When employees feel their company is making an effort to get their experience right, that their culture and values align with their personal beliefs and values, they are unsurprisingly more likely to develop a positive attitude, behaviours and long-term loyalty to that organisation. 


Research (3) by Jacob Morgan, author of The Employee Experience Advantage, found that organisations that invest in employee experience are four times more profitable than those that don’t. The cost of staff turnover, absence and poor engagement and performance, soon adds up. On top of that is the cost to mental health services picking up the pieces of individuals who have suffered in unhealthy work cultures. 


Getting leaders on board when they don’t see the value (yet) or don’t know where to start  


It might sound obvious but start by working with your allies. And then consider specific barriers to your company performing at it’s best. When you being to unpick what’s going on currently by considering how it helps or hinders outcomes, it can begin to raise awareness and get more people on side. It is really important to avoid any sense of blame – understandably some people adopt a defensive mode it their leadership is being questioned. The use of language is critical to show recognition for the good things currently happening, and to suggest some ideas to explore, based on specific insights.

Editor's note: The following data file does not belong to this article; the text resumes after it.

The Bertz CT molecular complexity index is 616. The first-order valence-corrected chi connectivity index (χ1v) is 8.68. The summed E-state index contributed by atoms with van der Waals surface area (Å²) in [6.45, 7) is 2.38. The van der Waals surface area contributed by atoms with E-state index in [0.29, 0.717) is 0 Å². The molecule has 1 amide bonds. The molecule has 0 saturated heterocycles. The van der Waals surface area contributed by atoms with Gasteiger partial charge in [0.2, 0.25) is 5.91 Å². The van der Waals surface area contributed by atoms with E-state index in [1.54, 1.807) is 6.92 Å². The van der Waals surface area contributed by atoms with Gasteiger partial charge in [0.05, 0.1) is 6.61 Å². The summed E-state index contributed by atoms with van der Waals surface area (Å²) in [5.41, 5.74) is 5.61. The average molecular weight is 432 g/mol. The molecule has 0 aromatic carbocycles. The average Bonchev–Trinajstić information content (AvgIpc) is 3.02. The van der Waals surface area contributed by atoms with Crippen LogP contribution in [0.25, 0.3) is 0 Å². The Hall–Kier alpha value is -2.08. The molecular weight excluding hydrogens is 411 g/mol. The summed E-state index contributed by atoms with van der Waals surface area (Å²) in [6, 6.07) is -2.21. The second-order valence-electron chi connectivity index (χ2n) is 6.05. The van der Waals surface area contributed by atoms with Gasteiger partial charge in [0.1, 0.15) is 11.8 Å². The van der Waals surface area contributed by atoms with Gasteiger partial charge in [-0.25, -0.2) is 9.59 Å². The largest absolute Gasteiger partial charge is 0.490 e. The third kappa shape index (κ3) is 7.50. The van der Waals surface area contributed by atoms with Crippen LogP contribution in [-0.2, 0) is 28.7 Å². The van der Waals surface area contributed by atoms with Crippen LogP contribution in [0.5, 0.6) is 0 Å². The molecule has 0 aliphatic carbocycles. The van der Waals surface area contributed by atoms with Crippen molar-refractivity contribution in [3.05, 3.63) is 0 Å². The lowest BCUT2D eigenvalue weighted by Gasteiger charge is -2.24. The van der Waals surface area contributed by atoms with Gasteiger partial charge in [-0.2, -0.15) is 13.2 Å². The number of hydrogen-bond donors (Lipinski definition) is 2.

Some common barriers that get in the way of a positive experience for employees, that can provide an opportunity for development include:


  • Having data that is ignored! Information you already have to hand can play a significant role in building a case to prioritise employee experience. 
  • Not having the data! Do you really know what employees think and feel and does that match assumptions made by leaders? This mis-match can be a powerful way to highlight the need to do things differently.
  • Too little self-awareness, particularly at a leadership level. Whether that is about leading using key principles such as trust, transparency and empowerment, or knowing how to communicate at a level that resonates with and connects people, many people at a senior level have skills for development.